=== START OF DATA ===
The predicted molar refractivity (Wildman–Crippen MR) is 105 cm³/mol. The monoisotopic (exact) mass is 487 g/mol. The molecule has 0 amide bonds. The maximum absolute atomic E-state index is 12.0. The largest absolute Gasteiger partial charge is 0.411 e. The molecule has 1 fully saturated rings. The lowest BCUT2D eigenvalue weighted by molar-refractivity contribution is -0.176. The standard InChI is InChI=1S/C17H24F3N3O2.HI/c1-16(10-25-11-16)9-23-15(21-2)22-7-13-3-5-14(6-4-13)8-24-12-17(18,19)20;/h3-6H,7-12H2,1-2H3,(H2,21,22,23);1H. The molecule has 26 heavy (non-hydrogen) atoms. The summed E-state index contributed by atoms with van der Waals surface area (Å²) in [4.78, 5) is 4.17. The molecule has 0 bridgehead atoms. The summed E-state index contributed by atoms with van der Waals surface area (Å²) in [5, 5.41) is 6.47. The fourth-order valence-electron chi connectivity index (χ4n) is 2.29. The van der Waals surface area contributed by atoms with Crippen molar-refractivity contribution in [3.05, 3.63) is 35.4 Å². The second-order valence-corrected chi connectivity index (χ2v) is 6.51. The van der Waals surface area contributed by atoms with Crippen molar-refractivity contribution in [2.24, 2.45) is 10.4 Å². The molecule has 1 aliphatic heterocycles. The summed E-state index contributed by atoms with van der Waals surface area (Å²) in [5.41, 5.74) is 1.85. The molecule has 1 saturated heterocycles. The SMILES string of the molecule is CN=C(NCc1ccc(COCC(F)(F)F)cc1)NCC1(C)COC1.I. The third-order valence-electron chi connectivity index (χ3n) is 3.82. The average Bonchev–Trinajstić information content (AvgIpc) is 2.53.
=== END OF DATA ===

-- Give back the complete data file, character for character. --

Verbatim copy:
The predicted molar refractivity (Wildman–Crippen MR) is 105 cm³/mol. The monoisotopic (exact) mass is 487 g/mol. The molecule has 0 amide bonds. The maximum absolute atomic E-state index is 12.0. The largest absolute Gasteiger partial charge is 0.411 e. The molecule has 1 fully saturated rings. The lowest BCUT2D eigenvalue weighted by molar-refractivity contribution is -0.176. The standard InChI is InChI=1S/C17H24F3N3O2.HI/c1-16(10-25-11-16)9-23-15(21-2)22-7-13-3-5-14(6-4-13)8-24-12-17(18,19)20;/h3-6H,7-12H2,1-2H3,(H2,21,22,23);1H. The molecule has 26 heavy (non-hydrogen) atoms. The summed E-state index contributed by atoms with van der Waals surface area (Å²) in [4.78, 5) is 4.17. The molecule has 0 bridgehead atoms. The summed E-state index contributed by atoms with van der Waals surface area (Å²) in [5, 5.41) is 6.47. The fourth-order valence-electron chi connectivity index (χ4n) is 2.29. The van der Waals surface area contributed by atoms with Crippen molar-refractivity contribution in [3.05, 3.63) is 35.4 Å². The second-order valence-corrected chi connectivity index (χ2v) is 6.51. The van der Waals surface area contributed by atoms with Crippen molar-refractivity contribution in [2.24, 2.45) is 10.4 Å². The molecule has 1 aliphatic heterocycles. The summed E-state index contributed by atoms with van der Waals surface area (Å²) in [5.41, 5.74) is 1.85. The molecule has 1 saturated heterocycles. The SMILES string of the molecule is CN=C(NCc1ccc(COCC(F)(F)F)cc1)NCC1(C)COC1.I. The third-order valence-electron chi connectivity index (χ3n) is 3.82. The average Bonchev–Trinajstić information content (AvgIpc) is 2.53.